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Wednesday, June 04, 2014

Welta Perle

I snagged this fine little Welta Perle with an f/3.5 Tessar on ebay for $20 as the only bidder.  Hard to believe that such fine examples are going for such trivial prices.  I attribute it mainly to the scarcity of film in retail outlets and the disappearance of local one-hour film processors.  In this specific case, the seller also inadvertently torpedoed his chances of a better price by scrupulously entering in the camera's description that the shutter was not working on the B and T settings.  He was evidently unfamiliar with the fact that one does not need to cock the shutter when using the time settings on the old Compurs.  In fact, there is nothing at all wrong with the camera.


I shot a roll of Tri-X and processed it in Rodinal.  That gave me some period authenticity for the images, though it didn't really show off the nice qualities of the Tessar.

riverside

ojo

side channel

The Welta Perle superficially resembles cameras from the same era made by Certo and Balda, though it is considerably more compact that the Dolly Super Sport as it is not dual format and shoots only in the 6x4.5 format, yielding 16 frames from a roll of 120.  The construction is very sturdy and innovative in the details.  I haven't found an on-line manual for the camera, so I'll share a few quick observations about it that are helpful in getting started with using it.  First, the operation of the back latch is not immediately apparent.  My first inclination was to try to swing out the little lever, but it actually just needs to be slid to the left to allow opening the back.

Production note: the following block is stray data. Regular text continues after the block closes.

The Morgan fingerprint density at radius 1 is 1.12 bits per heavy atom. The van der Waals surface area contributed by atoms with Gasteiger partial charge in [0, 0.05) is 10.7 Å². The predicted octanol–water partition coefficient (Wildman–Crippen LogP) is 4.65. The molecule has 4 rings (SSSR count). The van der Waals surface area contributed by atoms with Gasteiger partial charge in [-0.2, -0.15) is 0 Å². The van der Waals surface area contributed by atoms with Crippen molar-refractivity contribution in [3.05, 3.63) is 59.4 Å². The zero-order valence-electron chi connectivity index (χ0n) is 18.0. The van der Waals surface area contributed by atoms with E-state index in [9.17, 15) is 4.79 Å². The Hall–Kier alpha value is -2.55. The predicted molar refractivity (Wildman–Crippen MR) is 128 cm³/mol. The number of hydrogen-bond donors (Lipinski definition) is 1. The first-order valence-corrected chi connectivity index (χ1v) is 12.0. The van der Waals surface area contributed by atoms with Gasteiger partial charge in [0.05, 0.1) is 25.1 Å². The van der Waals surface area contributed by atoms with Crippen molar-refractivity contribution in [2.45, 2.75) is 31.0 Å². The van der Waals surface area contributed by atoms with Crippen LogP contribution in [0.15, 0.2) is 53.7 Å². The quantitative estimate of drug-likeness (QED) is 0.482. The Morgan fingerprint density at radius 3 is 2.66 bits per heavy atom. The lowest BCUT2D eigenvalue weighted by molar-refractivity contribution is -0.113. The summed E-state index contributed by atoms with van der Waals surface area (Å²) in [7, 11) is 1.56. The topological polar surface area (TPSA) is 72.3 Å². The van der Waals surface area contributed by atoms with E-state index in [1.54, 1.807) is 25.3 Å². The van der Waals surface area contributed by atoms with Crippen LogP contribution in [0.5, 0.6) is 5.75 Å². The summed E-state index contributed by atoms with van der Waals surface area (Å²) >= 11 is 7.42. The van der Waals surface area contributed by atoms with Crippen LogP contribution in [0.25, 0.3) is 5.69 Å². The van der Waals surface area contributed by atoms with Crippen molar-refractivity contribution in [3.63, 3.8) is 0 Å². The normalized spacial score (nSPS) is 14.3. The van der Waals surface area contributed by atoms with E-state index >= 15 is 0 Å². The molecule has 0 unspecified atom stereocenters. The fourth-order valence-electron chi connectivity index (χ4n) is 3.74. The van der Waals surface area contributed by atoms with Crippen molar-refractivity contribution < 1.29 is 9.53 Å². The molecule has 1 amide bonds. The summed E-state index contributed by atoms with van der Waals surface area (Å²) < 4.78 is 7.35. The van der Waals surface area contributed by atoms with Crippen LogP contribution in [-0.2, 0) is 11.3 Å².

The Perle is unusually well-designed to avoid light leaks which are a problem in some similar cameras of the time.  On this model there is no need to tape over the ruby windows as the rotating light guard provides protection from light leaks between exposures.


Inside, the camera has shrouds which cover the film on both ends.


The supply side shroud can just by rotated to allow introduction of the film roll.  On the take-up side, the advance knob must first be lifted outward to allow rotation of the shroud to put the take-up spool in place.


There is not a lot of information on the web about the Perle.  The company may not have been as commercially successful as some of the other makers of the time, but this model seem just as well built to me as the Zeiss and Voigtlander offerings available.  Several key components are identical to those on competition machines including the Compur shutter, the Tessar lens, and the flip-up finder.

1 comment:

Jim said...

Thanks for your review of this interesting little camera. It looks like it has some features and some durability that makes it a good choice for shooting today.